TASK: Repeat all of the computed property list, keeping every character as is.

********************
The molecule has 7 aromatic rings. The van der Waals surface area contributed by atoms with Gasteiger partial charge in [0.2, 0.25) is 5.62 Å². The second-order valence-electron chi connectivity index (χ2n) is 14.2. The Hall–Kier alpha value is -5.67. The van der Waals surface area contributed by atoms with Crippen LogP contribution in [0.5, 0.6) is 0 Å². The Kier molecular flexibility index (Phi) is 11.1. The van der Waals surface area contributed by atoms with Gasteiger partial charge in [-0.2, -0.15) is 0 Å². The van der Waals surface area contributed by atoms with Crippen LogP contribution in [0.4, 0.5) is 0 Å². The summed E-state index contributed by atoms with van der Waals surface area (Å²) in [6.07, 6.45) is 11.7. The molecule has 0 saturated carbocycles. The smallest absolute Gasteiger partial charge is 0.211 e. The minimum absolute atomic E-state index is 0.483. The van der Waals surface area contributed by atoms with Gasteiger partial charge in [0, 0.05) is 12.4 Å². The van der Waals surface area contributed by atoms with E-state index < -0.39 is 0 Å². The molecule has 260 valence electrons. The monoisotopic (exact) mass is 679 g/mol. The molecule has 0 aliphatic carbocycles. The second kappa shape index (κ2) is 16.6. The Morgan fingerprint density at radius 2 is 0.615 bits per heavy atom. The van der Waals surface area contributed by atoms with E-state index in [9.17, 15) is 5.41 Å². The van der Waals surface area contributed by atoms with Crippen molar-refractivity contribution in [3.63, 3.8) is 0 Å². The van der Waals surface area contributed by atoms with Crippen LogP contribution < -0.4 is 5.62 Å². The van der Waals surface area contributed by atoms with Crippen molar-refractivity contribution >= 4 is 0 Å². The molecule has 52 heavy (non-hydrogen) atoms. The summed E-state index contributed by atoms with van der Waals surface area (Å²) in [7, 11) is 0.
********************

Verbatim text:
The molecule has 7 aromatic rings. The van der Waals surface area contributed by atoms with Gasteiger partial charge in [0.2, 0.25) is 5.62 Å². The second-order valence-electron chi connectivity index (χ2n) is 14.2. The Hall–Kier alpha value is -5.67. The van der Waals surface area contributed by atoms with Crippen LogP contribution in [0.5, 0.6) is 0 Å². The Kier molecular flexibility index (Phi) is 11.1. The van der Waals surface area contributed by atoms with Gasteiger partial charge in [-0.2, -0.15) is 0 Å². The van der Waals surface area contributed by atoms with Crippen LogP contribution in [0.4, 0.5) is 0 Å². The summed E-state index contributed by atoms with van der Waals surface area (Å²) in [6.07, 6.45) is 11.7. The molecule has 0 saturated carbocycles. The smallest absolute Gasteiger partial charge is 0.211 e. The minimum absolute atomic E-state index is 0.483. The van der Waals surface area contributed by atoms with Gasteiger partial charge in [0, 0.05) is 12.4 Å². The van der Waals surface area contributed by atoms with E-state index < -0.39 is 0 Å². The molecule has 260 valence electrons. The monoisotopic (exact) mass is 679 g/mol. The molecule has 0 aliphatic carbocycles. The second kappa shape index (κ2) is 16.6. The Morgan fingerprint density at radius 2 is 0.615 bits per heavy atom. The van der Waals surface area contributed by atoms with E-state index in [9.17, 15) is 5.41 Å². The van der Waals surface area contributed by atoms with Crippen molar-refractivity contribution in [3.63, 3.8) is 0 Å². The van der Waals surface area contributed by atoms with Crippen LogP contribution < -0.4 is 5.62 Å². The van der Waals surface area contributed by atoms with Crippen molar-refractivity contribution >= 4 is 0 Å². The molecule has 52 heavy (non-hydrogen) atoms. The summed E-state index contributed by atoms with van der Waals surface area (Å²) in [7, 11) is 0.